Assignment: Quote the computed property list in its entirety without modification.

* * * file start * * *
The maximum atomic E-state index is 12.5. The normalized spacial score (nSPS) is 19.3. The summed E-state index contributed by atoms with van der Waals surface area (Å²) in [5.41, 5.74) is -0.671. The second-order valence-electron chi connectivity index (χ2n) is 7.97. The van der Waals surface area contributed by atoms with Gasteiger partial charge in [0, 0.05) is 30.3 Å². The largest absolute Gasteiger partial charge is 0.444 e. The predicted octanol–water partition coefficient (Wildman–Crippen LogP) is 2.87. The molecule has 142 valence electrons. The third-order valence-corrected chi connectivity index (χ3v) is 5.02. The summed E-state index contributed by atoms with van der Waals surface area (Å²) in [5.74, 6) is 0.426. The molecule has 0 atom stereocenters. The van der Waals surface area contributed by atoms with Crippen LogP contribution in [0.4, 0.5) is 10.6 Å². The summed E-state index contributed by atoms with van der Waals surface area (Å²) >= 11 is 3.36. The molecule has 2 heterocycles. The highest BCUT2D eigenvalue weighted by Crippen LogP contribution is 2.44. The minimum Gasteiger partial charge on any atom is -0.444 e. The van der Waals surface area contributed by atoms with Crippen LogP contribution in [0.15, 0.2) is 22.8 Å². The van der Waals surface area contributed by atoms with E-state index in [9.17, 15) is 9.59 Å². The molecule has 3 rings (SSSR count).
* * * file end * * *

The maximum atomic E-state index is 12.5. The normalized spacial score (nSPS) is 19.3. The summed E-state index contributed by atoms with van der Waals surface area (Å²) in [5.41, 5.74) is -0.671. The second-order valence-electron chi connectivity index (χ2n) is 7.97. The van der Waals surface area contributed by atoms with Gasteiger partial charge in [0, 0.05) is 30.3 Å². The largest absolute Gasteiger partial charge is 0.444 e. The predicted octanol–water partition coefficient (Wildman–Crippen LogP) is 2.87. The molecule has 142 valence electrons. The third-order valence-corrected chi connectivity index (χ3v) is 5.02. The summed E-state index contributed by atoms with van der Waals surface area (Å²) in [5.74, 6) is 0.426. The molecule has 0 atom stereocenters. The van der Waals surface area contributed by atoms with Crippen LogP contribution in [0.4, 0.5) is 10.6 Å². The summed E-state index contributed by atoms with van der Waals surface area (Å²) >= 11 is 3.36. The molecule has 2 heterocycles. The highest BCUT2D eigenvalue weighted by Crippen LogP contribution is 2.44. The minimum Gasteiger partial charge on any atom is -0.444 e. The van der Waals surface area contributed by atoms with Crippen LogP contribution in [0.15, 0.2) is 22.8 Å². The van der Waals surface area contributed by atoms with E-state index in [9.17, 15) is 9.59 Å². The molecule has 3 rings (SSSR count).